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Pachypanchax sakaramyi (HOLLY, 1928)

Madagascar Panchax


Pachpanchax: from the Greek pachy, meaning ‘thick’, and the generic name Panchax, in reference to member species’ appearing rather like a ‘chubby’ Panchax.

sakaramyi: named for the Sakaramy River, type locality of the species.


Order: Cyprinodontiformes Family: Aplocheilidae


Type locality is ‘Sakaramy River at village of Sakaramy, about 30 kilometers south of Antsiranana (Diego Suarez), 12°27’S, 49°16’E, Madagascar, elevation 500 meters’, the Sakaramy being a tributary of the Sahakazoambany River, at the northernmost extremity of Madagascar.

Museum specimens and interviews with local people suggest it was once distributed around the northern and eastern sides of the Ambohitra Massif, a volcanic formation at the northern tip of Madagascar, but the only remaining riverine populations are restricted to a short stretch of the Sakaramy river between Ambohitra (aka Joffreville) and the village of Sakaramy, plus the upper reaches of the adjacent Antongombato River.

It’s also supposed to occur in some low altitude crater lakes including ‘Farihy Texier’ and ‘Farihy Fantany’, but these have not been sampled since the 1950s.

The majority of original populations have already been extirpated due to introduction of invasive species such as Gambusia holbrooki and Poecilia reticulata, ongoing deforestation of the Ambohitra Massif, and physical diversion of the source of the Sakaramy River for domestic use by locals.

An additional population may exist in a stream on the southern slope of the Ambohitra Massif on the road between Bobasokoa and Anivorano, near the village of Andranotohiliny, but this requires verification.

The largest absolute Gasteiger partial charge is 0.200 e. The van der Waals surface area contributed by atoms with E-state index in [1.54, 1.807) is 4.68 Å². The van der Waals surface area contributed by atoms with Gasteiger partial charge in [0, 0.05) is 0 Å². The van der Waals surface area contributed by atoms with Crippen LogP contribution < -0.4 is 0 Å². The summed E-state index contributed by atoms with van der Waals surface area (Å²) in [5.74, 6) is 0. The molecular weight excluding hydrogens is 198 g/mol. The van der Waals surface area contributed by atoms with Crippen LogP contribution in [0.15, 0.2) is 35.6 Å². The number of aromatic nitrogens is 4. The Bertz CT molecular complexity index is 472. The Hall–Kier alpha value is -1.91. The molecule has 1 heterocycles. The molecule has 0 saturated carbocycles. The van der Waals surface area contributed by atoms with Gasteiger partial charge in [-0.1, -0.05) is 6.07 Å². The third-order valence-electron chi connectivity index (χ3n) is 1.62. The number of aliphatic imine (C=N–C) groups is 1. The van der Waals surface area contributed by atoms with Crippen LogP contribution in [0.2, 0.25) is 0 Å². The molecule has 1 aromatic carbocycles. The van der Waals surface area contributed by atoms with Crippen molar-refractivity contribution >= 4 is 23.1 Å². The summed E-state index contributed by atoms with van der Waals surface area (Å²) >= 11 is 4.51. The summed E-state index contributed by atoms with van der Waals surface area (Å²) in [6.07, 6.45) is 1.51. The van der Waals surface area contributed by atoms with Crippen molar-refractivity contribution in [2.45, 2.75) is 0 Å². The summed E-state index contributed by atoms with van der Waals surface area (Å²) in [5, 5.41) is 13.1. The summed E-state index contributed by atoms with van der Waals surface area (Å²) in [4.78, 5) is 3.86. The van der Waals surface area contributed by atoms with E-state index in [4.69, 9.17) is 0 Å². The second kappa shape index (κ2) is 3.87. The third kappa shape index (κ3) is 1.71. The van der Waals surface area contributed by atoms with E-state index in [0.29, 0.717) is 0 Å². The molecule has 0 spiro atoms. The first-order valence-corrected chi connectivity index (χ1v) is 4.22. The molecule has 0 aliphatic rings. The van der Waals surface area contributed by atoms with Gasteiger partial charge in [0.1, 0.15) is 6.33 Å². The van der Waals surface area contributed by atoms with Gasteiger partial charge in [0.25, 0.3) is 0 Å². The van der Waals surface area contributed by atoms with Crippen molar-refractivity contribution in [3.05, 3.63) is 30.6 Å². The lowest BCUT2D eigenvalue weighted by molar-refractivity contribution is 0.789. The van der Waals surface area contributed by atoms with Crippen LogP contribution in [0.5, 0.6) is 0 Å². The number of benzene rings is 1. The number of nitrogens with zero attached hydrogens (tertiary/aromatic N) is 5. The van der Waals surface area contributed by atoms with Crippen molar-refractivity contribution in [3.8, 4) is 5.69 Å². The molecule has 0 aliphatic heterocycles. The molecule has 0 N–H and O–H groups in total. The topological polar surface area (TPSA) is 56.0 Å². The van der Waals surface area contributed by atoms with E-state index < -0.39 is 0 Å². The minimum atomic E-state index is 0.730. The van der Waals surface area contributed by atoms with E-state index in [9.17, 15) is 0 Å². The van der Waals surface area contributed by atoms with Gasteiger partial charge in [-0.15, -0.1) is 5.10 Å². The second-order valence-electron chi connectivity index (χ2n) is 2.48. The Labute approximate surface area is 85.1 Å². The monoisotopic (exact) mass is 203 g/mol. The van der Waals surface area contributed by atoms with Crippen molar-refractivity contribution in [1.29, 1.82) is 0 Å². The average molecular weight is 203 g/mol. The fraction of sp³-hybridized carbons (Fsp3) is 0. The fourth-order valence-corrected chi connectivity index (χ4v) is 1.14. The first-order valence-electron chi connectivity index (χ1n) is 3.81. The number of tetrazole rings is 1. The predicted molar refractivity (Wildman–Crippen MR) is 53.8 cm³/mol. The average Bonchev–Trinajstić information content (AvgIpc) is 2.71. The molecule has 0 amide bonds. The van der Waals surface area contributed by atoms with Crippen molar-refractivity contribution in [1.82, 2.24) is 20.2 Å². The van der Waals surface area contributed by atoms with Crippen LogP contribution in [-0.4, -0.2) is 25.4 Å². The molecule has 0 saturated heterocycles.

P. sakaramyi is therefore classified as ‘Critically Endangered’ under IUCN criteria.

Captive breeding programmes are active in several countries, although no habitat management procedures appear to be in place at the local level.


Fluvial habitats consist of high-gradient streams flowing under both intact and degraded forest cover characterised by fast-flowing stretches with intermittent deeper, still pools. The fish occur in both, but are more abundant in the latter.

The water tends is completely transparent with no suspended material or staining by tannins with water temperature measured to range between 20.5-22.0°C/68.9-71.6°F, pH 7.2-7.5, conductivity 58.0–75.0 μS/cm2, total and carbonate hardness 36.0–72.0 ppm.

Substrates are composed of exposed bedrock, rounded cobbles and intermittent larger boulders with waterlogged branches a common feature.

In the Sakaramy no aquatic plants have been observed, but in the upper Antongombato basin the Madagascar lace plant, Aponogeton madagascariensis, an unidentified Podostemonaceae and exotic water hyacinth, Eichornia crassipes are present.

Juveniles inhabit shallower, marginal zones with adults in deeper water and in the upper Sakaramy River, at least, no other fish species have been recorded.

Maximum Standard Length

The largest officially-recorded wild specimen measured 66.3 mm but aquarium specimens may grow as large as 80 or 90 mm.

Aquarium SizeTop ↑

An aquarium with base dimensions of 90 ∗ 30 cm should be the smallest considered.

Water Conditions

Temperature20 – 24 °C

pH6.5 – 7.5

Hardness36 – 215 ppm


Wild fish have been observed preying on stranded terrestrial insects at the water surface as well as benthic aquatic invertebrates.

In the aquarium it’s an unfussy feeder and will accept quality dried products as well as live and frozen fare, including earthworms of its own body length as well as bloodworm, Tubifex, Daphnia, etc.

Wingless fruit flies of the genus Drosophila and tiny crickets are also excellent foods if gut-loaded prior to use.

Behaviour and CompatibilityTop ↑

Relatively peaceful although much smaller fishes are likely to be predated on, and given its conservation status it’s perhaps best maintained alone.

It can be maintained in a group provided the aquarium contains sufficient refuges.

Rival males will regularly fight amongst themselves but serious physical damage is rare.

Sexual Dimorphism

Males grow larger than females and develop more-extended fins as they mature, plus they are far more colourful than females.


If conditions are suitable this species is not difficult to breed and will deposit its eggs among live plants, aquatic mosses, synthetic mops, etc.